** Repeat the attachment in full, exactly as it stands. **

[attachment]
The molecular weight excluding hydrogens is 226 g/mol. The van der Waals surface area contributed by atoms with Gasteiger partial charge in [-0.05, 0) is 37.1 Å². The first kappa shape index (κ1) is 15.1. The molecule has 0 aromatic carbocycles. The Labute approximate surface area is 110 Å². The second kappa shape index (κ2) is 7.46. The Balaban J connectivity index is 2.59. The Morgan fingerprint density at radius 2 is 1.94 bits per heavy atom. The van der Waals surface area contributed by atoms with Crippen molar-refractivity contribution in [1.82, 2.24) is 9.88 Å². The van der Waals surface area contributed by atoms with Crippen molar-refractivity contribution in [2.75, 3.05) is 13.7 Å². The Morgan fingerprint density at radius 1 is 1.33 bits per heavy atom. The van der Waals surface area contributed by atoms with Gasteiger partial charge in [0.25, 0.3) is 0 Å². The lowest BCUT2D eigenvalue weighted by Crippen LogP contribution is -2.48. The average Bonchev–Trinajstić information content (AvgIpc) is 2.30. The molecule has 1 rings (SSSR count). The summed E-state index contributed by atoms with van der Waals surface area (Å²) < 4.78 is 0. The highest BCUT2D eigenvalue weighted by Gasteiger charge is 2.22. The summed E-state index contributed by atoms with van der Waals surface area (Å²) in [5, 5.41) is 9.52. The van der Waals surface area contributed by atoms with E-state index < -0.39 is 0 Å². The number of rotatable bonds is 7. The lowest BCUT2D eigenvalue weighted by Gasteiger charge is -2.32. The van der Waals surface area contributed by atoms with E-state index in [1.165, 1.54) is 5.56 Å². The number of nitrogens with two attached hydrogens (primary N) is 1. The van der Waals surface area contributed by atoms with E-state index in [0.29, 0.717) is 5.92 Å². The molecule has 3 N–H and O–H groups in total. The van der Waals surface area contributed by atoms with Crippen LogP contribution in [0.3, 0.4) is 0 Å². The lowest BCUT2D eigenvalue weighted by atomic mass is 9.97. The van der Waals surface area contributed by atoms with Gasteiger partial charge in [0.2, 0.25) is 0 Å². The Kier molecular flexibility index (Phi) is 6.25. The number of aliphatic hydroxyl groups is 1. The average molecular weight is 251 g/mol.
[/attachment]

The molecular weight excluding hydrogens is 226 g/mol. The van der Waals surface area contributed by atoms with Gasteiger partial charge in [-0.05, 0) is 37.1 Å². The first kappa shape index (κ1) is 15.1. The molecule has 0 aromatic carbocycles. The Labute approximate surface area is 110 Å². The second kappa shape index (κ2) is 7.46. The Balaban J connectivity index is 2.59. The Morgan fingerprint density at radius 2 is 1.94 bits per heavy atom. The van der Waals surface area contributed by atoms with Crippen molar-refractivity contribution in [1.82, 2.24) is 9.88 Å². The van der Waals surface area contributed by atoms with Crippen molar-refractivity contribution in [2.75, 3.05) is 13.7 Å². The Morgan fingerprint density at radius 1 is 1.33 bits per heavy atom. The van der Waals surface area contributed by atoms with Gasteiger partial charge in [0.25, 0.3) is 0 Å². The lowest BCUT2D eigenvalue weighted by Crippen LogP contribution is -2.48. The average Bonchev–Trinajstić information content (AvgIpc) is 2.30. The molecule has 1 rings (SSSR count). The summed E-state index contributed by atoms with van der Waals surface area (Å²) < 4.78 is 0. The highest BCUT2D eigenvalue weighted by Gasteiger charge is 2.22. The summed E-state index contributed by atoms with van der Waals surface area (Å²) in [5, 5.41) is 9.52. The van der Waals surface area contributed by atoms with E-state index < -0.39 is 0 Å². The number of rotatable bonds is 7. The lowest BCUT2D eigenvalue weighted by Gasteiger charge is -2.32. The van der Waals surface area contributed by atoms with E-state index in [1.165, 1.54) is 5.56 Å². The number of nitrogens with two attached hydrogens (primary N) is 1. The van der Waals surface area contributed by atoms with E-state index in [0.29, 0.717) is 5.92 Å². The molecule has 3 N–H and O–H groups in total. The van der Waals surface area contributed by atoms with Crippen LogP contribution in [0.3, 0.4) is 0 Å². The lowest BCUT2D eigenvalue weighted by atomic mass is 9.97. The van der Waals surface area contributed by atoms with Gasteiger partial charge in [0.2, 0.25) is 0 Å². The Kier molecular flexibility index (Phi) is 6.25. The number of aliphatic hydroxyl groups is 1. The average molecular weight is 251 g/mol.